in Aerospace / Defence

First flight trial of MAGMA UAV completed

Posted 13 December 2017 · Add Comment

The University of Manchester and BAE Systems, have successfully completed the first phase of flight trials with MAGMA – a small scale unmanned aerial vehicle (UAV), which will use a unique blown-air system to manoeuvre the aircraft - paving the way for future stealthier aircraft designs.



The new concept for aircraft control removes the conventional need for complex, mechanical moving parts used to move flaps to control the aircraft during flight. This could give greater control as well as reduce weight and maintenance costs, allowing for lighter, stealthier, faster and more efficient military and civil aircraft in the future.
 
The two technologies to be trialled first using the jet-powered UAV, MAGMA, are:
• Wing Circulation Control, which takes air from the aircraft engine and blows it supersonically through the trailing edge of the wing to provide control for the aircraft
• Fluidic Thrust Vectoring, which uses blown air to deflect the exhaust, allowing for the direction of the aircraft to be changed.
 
The flight trials are part of an ongoing project between the two organisations and wider long-term collaboration between industry, academia and government to explore and develop innovative flight control technology.

Further flight trials are planned for the coming months to demonstrate the novel flight control technologies with the ultimate aim of flying the aircraft without any moving control surfaces or fins. If successful, the tests will demonstrate the first ever use of such circulation control in flight on a gas turbine aircraft and from a single engine.
 
Clyde Warsop, Engineering Fellow at BAE Systems, said: “The technologies we are developing with The University of Manchester will make it possible to design cheaper, higher performance, next generation aircraft. Our investment in research and development drives continued technological improvements in our advanced military aircraft, helping to ensure UK aerospace remains at the forefront of the industry and that we retain the right skills to design and build the aircraft of the future.”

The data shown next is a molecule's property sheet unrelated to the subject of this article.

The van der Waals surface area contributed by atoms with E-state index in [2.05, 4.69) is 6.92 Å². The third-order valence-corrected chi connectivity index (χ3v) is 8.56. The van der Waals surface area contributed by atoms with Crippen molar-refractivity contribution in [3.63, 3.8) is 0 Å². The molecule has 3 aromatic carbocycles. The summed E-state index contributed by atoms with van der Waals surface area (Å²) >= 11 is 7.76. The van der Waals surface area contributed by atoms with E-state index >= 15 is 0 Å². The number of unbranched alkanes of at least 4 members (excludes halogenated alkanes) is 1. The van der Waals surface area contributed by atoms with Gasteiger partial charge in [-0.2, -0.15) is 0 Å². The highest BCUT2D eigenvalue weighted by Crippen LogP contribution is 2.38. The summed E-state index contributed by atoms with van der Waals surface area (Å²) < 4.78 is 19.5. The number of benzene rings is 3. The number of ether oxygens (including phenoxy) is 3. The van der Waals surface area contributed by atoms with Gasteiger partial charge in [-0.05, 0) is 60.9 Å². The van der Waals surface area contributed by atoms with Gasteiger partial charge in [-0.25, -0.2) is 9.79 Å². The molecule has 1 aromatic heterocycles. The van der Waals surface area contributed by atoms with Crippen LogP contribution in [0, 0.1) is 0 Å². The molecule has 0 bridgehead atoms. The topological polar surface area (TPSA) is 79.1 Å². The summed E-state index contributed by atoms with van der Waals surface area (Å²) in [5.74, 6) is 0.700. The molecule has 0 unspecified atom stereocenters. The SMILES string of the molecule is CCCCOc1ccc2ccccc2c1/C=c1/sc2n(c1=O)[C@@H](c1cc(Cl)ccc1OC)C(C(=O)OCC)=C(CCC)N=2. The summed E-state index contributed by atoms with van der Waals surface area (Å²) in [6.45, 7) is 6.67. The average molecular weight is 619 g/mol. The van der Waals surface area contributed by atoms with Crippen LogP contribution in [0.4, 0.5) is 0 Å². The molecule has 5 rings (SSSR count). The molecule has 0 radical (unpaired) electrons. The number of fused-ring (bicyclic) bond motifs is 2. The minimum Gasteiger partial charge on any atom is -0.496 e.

Bill Crowther, a senior academic and leader of the MAGMA project at The University of Manchester, added: “These trials are an important step forward in our efforts to explore adaptable airframes. What we are seeking to do through this programme is truly ground-breaking.”
 
Additional technologies to improve the performance of the UAV are being explored in collaboration with the University of Arizona and NATO Science and Technology Organisation.

 

* required field

Post a comment

Other Stories
Advertisement
Latest News

G4S launches high-security offline storage for asset protection

With the rise in the popularity and value of cryptocurrencies around the world in recent years, G4S has developed an innovative new service offering high-security offline storage that helps to protect assets from criminals and

Menzies Aviation wins contracts on two continents

Menzies Aviation today announced new fuelling contract wins on both sides of the Atlantic.

BepiColombo launches on Ariane 5 from Kourou

The European-Japanese BepiColombo mission to Mercury was successfully launched this morning, Saturday 20 October, at 03:45 am (CET) from the spaceport in Kourou (French Guiana) on an Ariane 5 launcher.

GKN Aerospace delivers 500th ULD

GKN Fokker Services has delivered its 500th Underwater Locator Device (ULD) modification package.

MASS supports UK JFAC HQ training exercise

Defence and security technology company, MASS, has supported the UK Joint Force Air Component Headquarters (JFAC HQ) Exercise GRIFFIN FALCON 18 (Ex GF18) by running a simulation-based training programme that took place 6th – 13th

Rolls-Royce's Pearl 15 celebrates important test milestone

Rolls-Royce has reached an important milestone within the Pearl 15 test programme, successfully achieving 10,000 test cycles in over 2,600 testing hours.

RUBB_SK_1906190119
See us at
AdvancedEngin BT1406011118SMIFAVSBT151118SMINCW1210050218Aviation Africa 2019SMI GMSCBT3005081118